Simon Spring, account director EMEA at WhereScape, explores how we can embrace complexity through the power of data warehouse automation.
As organisations across the economy broaden their investment in data warehouse technologies, most are aiming to build curated repositories that provide users with access to the information they require in a format that meets their needs.
For instance, businesses the world over routinely require data-led insight for both reports and forecasts, and as a result, data warehouses have become invaluable in this and many other use cases.
While they offer a proven approach to the high-level challenges of storing, managing and analysing large and expanding datasets, the complexities associated with manual data warehouse management and administration mean that automation technologies are becoming a minimum requirement for organisations focused on time to value.
Ideally, as data enters the data warehouse environment, it needs to be cleansed, transformed, categorised and tagged so that it can be more effectively managed and monitored.
In this context, automation can help organisations focus on time to value by accelerating both data ingestion and processing.
But that’s just the start and in a holistic approach, Data Warehouse Automation (DWA) tools should be used to optimise the entire data warehousing process, as opposed to a strategy which relies on bringing together a collection of tools to solve niche problems in the data warehousing lifecycle.
End-to-end automation means organisations then don’t need teams of specialists at each stage of the process with manual handoffs between them, and where any miscommunication can result in delays or errors.
Instead, by providing automated templates, users can add their own data sources and model the data to suit its needs, repetitive tasks are eliminated while leaving IT teams fully in control of the process.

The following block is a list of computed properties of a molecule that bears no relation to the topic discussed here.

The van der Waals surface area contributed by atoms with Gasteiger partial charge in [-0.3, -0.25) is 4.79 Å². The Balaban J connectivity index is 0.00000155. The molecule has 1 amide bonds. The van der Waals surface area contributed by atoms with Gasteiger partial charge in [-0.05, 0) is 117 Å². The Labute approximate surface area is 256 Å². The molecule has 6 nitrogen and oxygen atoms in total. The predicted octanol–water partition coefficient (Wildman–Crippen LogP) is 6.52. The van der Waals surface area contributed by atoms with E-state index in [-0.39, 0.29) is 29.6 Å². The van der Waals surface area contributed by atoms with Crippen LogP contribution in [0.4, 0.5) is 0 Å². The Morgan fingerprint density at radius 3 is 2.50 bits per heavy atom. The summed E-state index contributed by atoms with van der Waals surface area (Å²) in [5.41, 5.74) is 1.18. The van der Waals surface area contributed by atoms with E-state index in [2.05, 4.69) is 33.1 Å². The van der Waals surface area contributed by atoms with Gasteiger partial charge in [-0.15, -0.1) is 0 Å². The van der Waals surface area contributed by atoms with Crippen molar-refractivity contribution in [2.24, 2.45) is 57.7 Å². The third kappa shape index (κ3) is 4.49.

The impact of this approach can be extremely significant. As Gartner explained in its report ‘Assessing the Capabilities of Data Warehouse Automation (DWA)’, the template-driven approach reduces operational and compliance risks and, “The template-driven approach for data warehouse development reduces operational and compliance risks and is a disciplined process for delivering quality data warehouses incorporating all the best practices.”
Data warehouse automation is also helping organisations address the burgeoning levels of complexity that, if left unresolved, can impede their ability to get the most out of their data.
Think of it this way – as teams look to innovate to broaden their use of data and provide access to the right data at the right time, complexity is a likely by-product.
But for those with the job of designing and running the data ecosystem, the continuing, widespread use of legacy ETL tools and hand-coding exacerbates the impact of increasing complexity.
As Gartner explains, “Automating these elements’ design plays a critical and essential role in data warehouse modernisation and agile data warehousing.”
And looking at the role data warehouses play in wider efforts to innovate and become more agile, they have become increasingly important to teams focused on DevOps, DataOps and other Agile methodologies.
But, with DWA tools addressing time-consuming manual tasks and the impact of complexity, data teams can more effectively prioritise the delivery of strategic infrastructure projects and/or projects that rely on agile timeframes.
In turn, this can put them in a much stronger position to transform the way data is available to and used by the wider organisation.
DWA can also have a positive impact on the collaboration that should exist between IT and the business, so that critical processes, such as prototyping, can be implemented more rapidly and effectively.
For instance, using data-driven design so developers can create prototypes with real company data, can help illustrate how processes will work in the production version of the data warehouse.
The point is, business and IT teams can look at the data together, using inputs and feedback before creating the model.
With the benefit of an iterative approach, data warehouse developers can then accelerate the development of multiple prototypes before implementing the solution – knowing in advance that they will be able to meet the business requirements. The method provides flexibility for deployment as well as management of changes to the data with flexible updates.
These are crucial considerations. In the rush to become more data driven, automation has become a proven route to efficiency, impact and vitally, time to value.
Those organisations who successfully embrace the complexities of today’s digital ecosystems will quickly become masters of their data, while others remain limited by a long-term reliance on outdated manual processes.